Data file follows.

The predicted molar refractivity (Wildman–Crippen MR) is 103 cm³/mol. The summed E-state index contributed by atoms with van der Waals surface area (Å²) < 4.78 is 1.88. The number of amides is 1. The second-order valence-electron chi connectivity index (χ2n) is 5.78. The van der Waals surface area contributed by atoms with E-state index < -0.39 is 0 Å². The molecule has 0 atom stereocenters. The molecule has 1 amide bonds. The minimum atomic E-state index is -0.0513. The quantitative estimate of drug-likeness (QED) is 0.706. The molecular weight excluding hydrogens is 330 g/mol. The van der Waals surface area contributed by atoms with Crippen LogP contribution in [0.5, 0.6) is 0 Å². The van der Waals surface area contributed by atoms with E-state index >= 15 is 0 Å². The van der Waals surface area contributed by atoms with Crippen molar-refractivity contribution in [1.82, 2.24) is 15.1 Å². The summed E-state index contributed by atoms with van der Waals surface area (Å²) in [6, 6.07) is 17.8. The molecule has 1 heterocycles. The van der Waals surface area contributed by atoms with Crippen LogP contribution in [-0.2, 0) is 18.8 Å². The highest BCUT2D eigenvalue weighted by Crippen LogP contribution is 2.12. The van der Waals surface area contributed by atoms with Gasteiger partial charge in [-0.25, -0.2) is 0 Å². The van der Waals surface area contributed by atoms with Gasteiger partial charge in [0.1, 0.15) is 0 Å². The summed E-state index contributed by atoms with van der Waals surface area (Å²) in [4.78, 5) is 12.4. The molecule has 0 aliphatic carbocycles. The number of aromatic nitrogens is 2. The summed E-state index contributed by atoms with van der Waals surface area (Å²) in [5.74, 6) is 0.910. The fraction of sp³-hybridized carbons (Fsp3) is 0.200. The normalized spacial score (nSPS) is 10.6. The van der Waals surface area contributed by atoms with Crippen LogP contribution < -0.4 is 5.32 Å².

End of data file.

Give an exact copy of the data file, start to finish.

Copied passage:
The predicted molar refractivity (Wildman–Crippen MR) is 103 cm³/mol. The summed E-state index contributed by atoms with van der Waals surface area (Å²) < 4.78 is 1.88. The number of amides is 1. The second-order valence-electron chi connectivity index (χ2n) is 5.78. The van der Waals surface area contributed by atoms with E-state index < -0.39 is 0 Å². The molecule has 0 atom stereocenters. The molecule has 1 amide bonds. The minimum atomic E-state index is -0.0513. The quantitative estimate of drug-likeness (QED) is 0.706. The molecular weight excluding hydrogens is 330 g/mol. The van der Waals surface area contributed by atoms with Crippen LogP contribution in [0.5, 0.6) is 0 Å². The van der Waals surface area contributed by atoms with E-state index >= 15 is 0 Å². The van der Waals surface area contributed by atoms with Crippen molar-refractivity contribution in [1.82, 2.24) is 15.1 Å². The summed E-state index contributed by atoms with van der Waals surface area (Å²) in [6, 6.07) is 17.8. The molecule has 1 heterocycles. The van der Waals surface area contributed by atoms with Crippen LogP contribution in [-0.2, 0) is 18.8 Å². The highest BCUT2D eigenvalue weighted by Crippen LogP contribution is 2.12. The van der Waals surface area contributed by atoms with Gasteiger partial charge in [-0.25, -0.2) is 0 Å². The van der Waals surface area contributed by atoms with Gasteiger partial charge in [0.1, 0.15) is 0 Å². The summed E-state index contributed by atoms with van der Waals surface area (Å²) in [4.78, 5) is 12.4. The molecule has 0 aliphatic carbocycles. The number of aromatic nitrogens is 2. The summed E-state index contributed by atoms with van der Waals surface area (Å²) in [5.74, 6) is 0.910. The fraction of sp³-hybridized carbons (Fsp3) is 0.200. The normalized spacial score (nSPS) is 10.6. The van der Waals surface area contributed by atoms with Crippen LogP contribution < -0.4 is 5.32 Å².